I was talking recently to a longtime New Yorker who was around in the late 70s when CBGB and Studio 54 were in full swing, both giving birth to revolutions that would each in its own way turn American music on its head. The way we look back at that time, we tend to separate the punks from the disco scene, each supposedly representing a set of cultural values in direct opposition to each other. But that wasn’t the case—or at least not all the time, according to my friend.
She liked to start out her weekend nights at CBGB for a show and afterwards head uptown to dance to big, glittery disco songs at the Studio until morning. Lots of people did that, she said; a lot of the punk bands of the time reflected that back and forth, with choppy guitars and aggro lyrics mingling with funky basslines and four-on-the-floor drum beats that work just as well for shaking your ass as pumping your fist.
By the late 90s, two decades after Blondie recorded “Heart of Glass,” punks had forgotten how to dance. The pop-punkers and hardcore kids considered anything more coordinated than a circle pit to be frou-frou nonsense. Post-hardcore and emo was a lot of people standing around motionless on a stage playing to people standing around motionless in front of it. The only people who really knew how to dance were the ska fans, and most of us can only take so much ska music in one lifetime. For my friends and I, being punk and liking to dance meant inventing our own modern day take of the CBGB-to-Studio-54 routine, splitting our time between DIY spaces and raves or gay clubs that mostly played poppy house music—the kind that our friends who were only into powerviolence or math rock detested.
Not long after the turn of the millennium, things started to change. Bands started to rediscover that fertile area where dance music and deconstructed rock overlapped in the 70s, and beat-driven singles started to materialize out of scenes from San Diego to Brooklyn and beyond, haphazardly coalescing into something people started calling “dance punk.” Soon there were enough of these records for DJs to start popping up at shows and dive bars to play them, and the distance between the DIY scene and the dance floor collapsed. Suddenly, there were clubs full of punks dancing—and every time you went out to one you could count on hearing at least two or three cuts from Bloc Party’s Silent Alarm.
2005 was a weird time to be going out clubbing. The news was full of war and terrorism, and living in a city meant learning to live in a heavy cloud of ambient anxiety. Dance punk offered relief from that pressure, but it was also saturated with references to it: house beats sped up to manic tempos, guitar lines reduced to jags of discordant noise, and lyrics about alienation and psychic tension.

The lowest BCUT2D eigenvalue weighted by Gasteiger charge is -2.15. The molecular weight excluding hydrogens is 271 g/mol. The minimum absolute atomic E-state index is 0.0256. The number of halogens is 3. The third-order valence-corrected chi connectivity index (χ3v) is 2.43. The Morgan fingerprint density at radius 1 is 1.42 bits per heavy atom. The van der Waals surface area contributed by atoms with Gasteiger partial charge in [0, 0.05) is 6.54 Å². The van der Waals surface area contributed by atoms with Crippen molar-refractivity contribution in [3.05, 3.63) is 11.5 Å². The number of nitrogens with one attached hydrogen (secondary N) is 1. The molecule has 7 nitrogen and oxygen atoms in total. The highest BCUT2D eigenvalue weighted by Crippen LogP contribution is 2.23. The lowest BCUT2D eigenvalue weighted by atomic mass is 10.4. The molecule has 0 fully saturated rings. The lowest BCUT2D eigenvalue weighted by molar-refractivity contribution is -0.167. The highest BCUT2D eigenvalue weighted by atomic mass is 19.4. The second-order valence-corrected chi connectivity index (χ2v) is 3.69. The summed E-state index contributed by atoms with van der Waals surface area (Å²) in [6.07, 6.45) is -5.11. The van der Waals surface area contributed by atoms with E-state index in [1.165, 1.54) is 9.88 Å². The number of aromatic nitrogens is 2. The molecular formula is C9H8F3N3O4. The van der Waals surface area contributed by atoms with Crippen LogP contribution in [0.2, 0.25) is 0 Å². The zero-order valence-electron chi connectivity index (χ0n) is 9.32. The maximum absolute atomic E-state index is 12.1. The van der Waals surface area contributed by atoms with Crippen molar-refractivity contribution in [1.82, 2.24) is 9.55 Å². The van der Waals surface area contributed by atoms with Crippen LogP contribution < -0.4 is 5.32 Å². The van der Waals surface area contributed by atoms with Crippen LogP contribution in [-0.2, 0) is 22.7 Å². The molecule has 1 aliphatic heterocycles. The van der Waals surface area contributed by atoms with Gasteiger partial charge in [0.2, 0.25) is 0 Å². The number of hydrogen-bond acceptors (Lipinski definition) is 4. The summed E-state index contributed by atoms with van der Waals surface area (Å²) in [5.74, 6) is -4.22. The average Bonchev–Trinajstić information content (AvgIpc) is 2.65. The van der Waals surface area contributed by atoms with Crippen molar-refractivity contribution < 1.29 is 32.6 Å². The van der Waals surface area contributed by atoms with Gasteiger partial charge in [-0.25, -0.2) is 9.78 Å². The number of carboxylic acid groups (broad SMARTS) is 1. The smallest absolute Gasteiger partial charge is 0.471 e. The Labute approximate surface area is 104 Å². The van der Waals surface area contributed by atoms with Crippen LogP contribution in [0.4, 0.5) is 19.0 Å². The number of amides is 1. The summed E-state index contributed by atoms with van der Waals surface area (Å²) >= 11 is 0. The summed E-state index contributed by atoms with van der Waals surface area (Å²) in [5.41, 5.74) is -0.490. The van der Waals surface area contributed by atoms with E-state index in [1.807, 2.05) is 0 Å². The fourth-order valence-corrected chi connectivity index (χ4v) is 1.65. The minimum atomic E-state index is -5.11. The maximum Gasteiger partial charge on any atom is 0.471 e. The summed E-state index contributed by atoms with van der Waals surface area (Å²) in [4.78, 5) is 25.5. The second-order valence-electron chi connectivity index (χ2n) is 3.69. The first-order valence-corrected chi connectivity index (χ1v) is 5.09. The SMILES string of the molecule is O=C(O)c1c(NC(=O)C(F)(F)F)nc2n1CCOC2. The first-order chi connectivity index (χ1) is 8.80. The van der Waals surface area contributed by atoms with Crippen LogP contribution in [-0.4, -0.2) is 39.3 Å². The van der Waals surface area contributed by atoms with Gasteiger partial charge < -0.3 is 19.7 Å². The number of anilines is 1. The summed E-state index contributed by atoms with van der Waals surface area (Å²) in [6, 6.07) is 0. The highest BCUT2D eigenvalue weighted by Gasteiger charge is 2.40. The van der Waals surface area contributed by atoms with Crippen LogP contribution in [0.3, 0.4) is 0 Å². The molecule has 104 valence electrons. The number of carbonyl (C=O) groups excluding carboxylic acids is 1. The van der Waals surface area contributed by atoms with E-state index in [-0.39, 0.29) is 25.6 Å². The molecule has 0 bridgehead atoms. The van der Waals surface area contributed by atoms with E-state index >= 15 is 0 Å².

If the earliest recordings from the dance punk revival sketched the moment in sound, Silent Alarm captured it in the high-def night vision that had, by then, become a TV news staple—slashes of paranoid monochrome color seared across a jet black backdrop. Too-fast tempos like racing heartbeats, guitar lines that ricocheted across anxious scales, abrupt stops and starts that caught you off guard even after you heard them dozens of times. It was an album that kept you off balance and on your toes. Somehow, that felt exactly right.
And then there were Kele Okereke’s lyrics that sliced through the mood of the moment from cryptic angles. The era was all about codes: codes being used to encrypt lies in harmless language, codes being broken to scoop up data at home and abroad, language stripped of context and given obscure new meanings. It didn’t matter that his words didn’t always make sense on first listen. We had gotten used to words that didn’t mean anything. And unlike the obfuscators in charge of our country and our then-new wars, Okereke would occasionally hit us with a moment of stark truth: “He’s born a liar, he’ll die a liar.” “We’ve got crosses on our eyes.” “You know I’m on fire so stomp me out.”
Silent Alarm is a great record to listen to with headphones, where you can pick apart the give and take between control and chaos that fuels it. But even though it’s a record steeped in the uneasy wavelengths of its time, it’s not a record for sitting and brooding. To really hear it right, you have to be dancing; the frenetic energy of the dance floor, the sweat and surging blood, and even the occasional stray elbow to the ribs is a necessary part of the album. Without it, it’s not complete. With it, it’s transcendent—when the buzzing tension you feel in your head vibrating in sync with the band and you find the moment of ecstatic transcendence that everyone on the dance floor is looking for. “Are you hoping for a miracle?” Okereke asks. Sometimes when you’re moving right, you can actually feel like you’ve found one.